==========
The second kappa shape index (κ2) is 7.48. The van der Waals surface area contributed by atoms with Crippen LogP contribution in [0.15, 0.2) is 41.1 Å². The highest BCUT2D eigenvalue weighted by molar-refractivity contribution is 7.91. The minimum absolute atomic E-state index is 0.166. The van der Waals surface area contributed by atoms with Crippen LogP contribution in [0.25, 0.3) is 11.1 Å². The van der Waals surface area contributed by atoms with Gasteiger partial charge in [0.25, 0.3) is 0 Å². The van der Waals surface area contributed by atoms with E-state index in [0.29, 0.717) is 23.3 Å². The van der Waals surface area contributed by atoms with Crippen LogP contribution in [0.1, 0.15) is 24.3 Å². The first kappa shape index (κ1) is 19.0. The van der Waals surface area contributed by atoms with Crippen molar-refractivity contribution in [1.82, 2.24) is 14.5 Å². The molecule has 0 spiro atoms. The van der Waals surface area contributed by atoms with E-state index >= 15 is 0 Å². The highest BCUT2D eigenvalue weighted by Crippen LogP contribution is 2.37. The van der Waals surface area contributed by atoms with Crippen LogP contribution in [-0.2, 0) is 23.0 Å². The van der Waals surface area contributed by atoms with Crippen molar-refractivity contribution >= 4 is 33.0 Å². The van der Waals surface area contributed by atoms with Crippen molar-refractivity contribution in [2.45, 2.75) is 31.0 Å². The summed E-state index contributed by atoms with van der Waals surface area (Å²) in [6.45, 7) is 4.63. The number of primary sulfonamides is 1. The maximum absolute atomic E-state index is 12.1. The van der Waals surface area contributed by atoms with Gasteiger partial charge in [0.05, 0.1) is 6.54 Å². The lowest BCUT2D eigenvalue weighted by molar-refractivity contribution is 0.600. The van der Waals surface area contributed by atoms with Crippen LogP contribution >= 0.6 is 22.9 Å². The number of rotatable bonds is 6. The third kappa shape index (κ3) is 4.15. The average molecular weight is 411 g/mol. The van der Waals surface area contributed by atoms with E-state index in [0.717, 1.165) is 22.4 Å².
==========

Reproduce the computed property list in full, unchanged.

The second kappa shape index (κ2) is 7.48. The van der Waals surface area contributed by atoms with Crippen LogP contribution in [0.15, 0.2) is 41.1 Å². The highest BCUT2D eigenvalue weighted by molar-refractivity contribution is 7.91. The minimum absolute atomic E-state index is 0.166. The van der Waals surface area contributed by atoms with Crippen LogP contribution in [0.25, 0.3) is 11.1 Å². The van der Waals surface area contributed by atoms with Gasteiger partial charge in [0.25, 0.3) is 0 Å². The van der Waals surface area contributed by atoms with E-state index in [0.29, 0.717) is 23.3 Å². The van der Waals surface area contributed by atoms with Crippen LogP contribution in [0.1, 0.15) is 24.3 Å². The first kappa shape index (κ1) is 19.0. The van der Waals surface area contributed by atoms with Crippen molar-refractivity contribution in [1.82, 2.24) is 14.5 Å². The molecule has 0 spiro atoms. The van der Waals surface area contributed by atoms with E-state index >= 15 is 0 Å². The highest BCUT2D eigenvalue weighted by Crippen LogP contribution is 2.37. The van der Waals surface area contributed by atoms with Crippen LogP contribution in [-0.2, 0) is 23.0 Å². The van der Waals surface area contributed by atoms with Crippen molar-refractivity contribution >= 4 is 33.0 Å². The van der Waals surface area contributed by atoms with Crippen molar-refractivity contribution in [2.45, 2.75) is 31.0 Å². The summed E-state index contributed by atoms with van der Waals surface area (Å²) in [6.45, 7) is 4.63. The number of primary sulfonamides is 1. The maximum absolute atomic E-state index is 12.1. The van der Waals surface area contributed by atoms with Gasteiger partial charge in [0.05, 0.1) is 6.54 Å². The lowest BCUT2D eigenvalue weighted by molar-refractivity contribution is 0.600. The van der Waals surface area contributed by atoms with Crippen LogP contribution >= 0.6 is 22.9 Å². The number of rotatable bonds is 6. The third kappa shape index (κ3) is 4.15. The average molecular weight is 411 g/mol. The van der Waals surface area contributed by atoms with E-state index in [0.717, 1.165) is 22.4 Å².